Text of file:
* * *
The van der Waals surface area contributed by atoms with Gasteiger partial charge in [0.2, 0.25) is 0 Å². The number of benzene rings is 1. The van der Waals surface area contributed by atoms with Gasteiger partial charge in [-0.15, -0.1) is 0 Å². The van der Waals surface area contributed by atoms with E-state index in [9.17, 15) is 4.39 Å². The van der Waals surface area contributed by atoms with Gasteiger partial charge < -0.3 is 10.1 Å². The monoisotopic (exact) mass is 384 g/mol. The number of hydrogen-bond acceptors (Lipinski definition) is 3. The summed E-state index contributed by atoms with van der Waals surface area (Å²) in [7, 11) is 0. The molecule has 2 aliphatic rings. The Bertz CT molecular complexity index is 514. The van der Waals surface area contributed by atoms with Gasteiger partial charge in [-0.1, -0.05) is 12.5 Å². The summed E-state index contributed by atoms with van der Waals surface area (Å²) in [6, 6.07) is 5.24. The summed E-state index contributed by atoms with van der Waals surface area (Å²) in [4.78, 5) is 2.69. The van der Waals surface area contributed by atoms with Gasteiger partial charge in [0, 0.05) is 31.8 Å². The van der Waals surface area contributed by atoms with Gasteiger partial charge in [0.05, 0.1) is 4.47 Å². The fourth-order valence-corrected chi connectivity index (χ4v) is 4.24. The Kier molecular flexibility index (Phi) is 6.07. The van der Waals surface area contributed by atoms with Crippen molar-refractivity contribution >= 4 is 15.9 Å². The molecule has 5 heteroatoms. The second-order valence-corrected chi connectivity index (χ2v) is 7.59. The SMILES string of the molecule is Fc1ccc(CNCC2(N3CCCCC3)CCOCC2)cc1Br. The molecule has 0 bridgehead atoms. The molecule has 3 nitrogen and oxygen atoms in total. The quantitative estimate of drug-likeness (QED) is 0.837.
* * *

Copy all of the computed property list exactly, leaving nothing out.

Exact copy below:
The van der Waals surface area contributed by atoms with Gasteiger partial charge in [0.2, 0.25) is 0 Å². The number of benzene rings is 1. The van der Waals surface area contributed by atoms with Gasteiger partial charge in [-0.15, -0.1) is 0 Å². The van der Waals surface area contributed by atoms with E-state index in [9.17, 15) is 4.39 Å². The van der Waals surface area contributed by atoms with Gasteiger partial charge < -0.3 is 10.1 Å². The monoisotopic (exact) mass is 384 g/mol. The number of hydrogen-bond acceptors (Lipinski definition) is 3. The summed E-state index contributed by atoms with van der Waals surface area (Å²) in [7, 11) is 0. The molecule has 2 aliphatic rings. The Bertz CT molecular complexity index is 514. The van der Waals surface area contributed by atoms with Gasteiger partial charge in [-0.1, -0.05) is 12.5 Å². The summed E-state index contributed by atoms with van der Waals surface area (Å²) in [6, 6.07) is 5.24. The summed E-state index contributed by atoms with van der Waals surface area (Å²) in [4.78, 5) is 2.69. The van der Waals surface area contributed by atoms with Gasteiger partial charge in [0, 0.05) is 31.8 Å². The van der Waals surface area contributed by atoms with Gasteiger partial charge in [0.05, 0.1) is 4.47 Å². The fourth-order valence-corrected chi connectivity index (χ4v) is 4.24. The Kier molecular flexibility index (Phi) is 6.07. The van der Waals surface area contributed by atoms with Crippen molar-refractivity contribution >= 4 is 15.9 Å². The molecule has 5 heteroatoms. The second-order valence-corrected chi connectivity index (χ2v) is 7.59. The SMILES string of the molecule is Fc1ccc(CNCC2(N3CCCCC3)CCOCC2)cc1Br. The molecule has 0 bridgehead atoms. The molecule has 3 nitrogen and oxygen atoms in total. The quantitative estimate of drug-likeness (QED) is 0.837.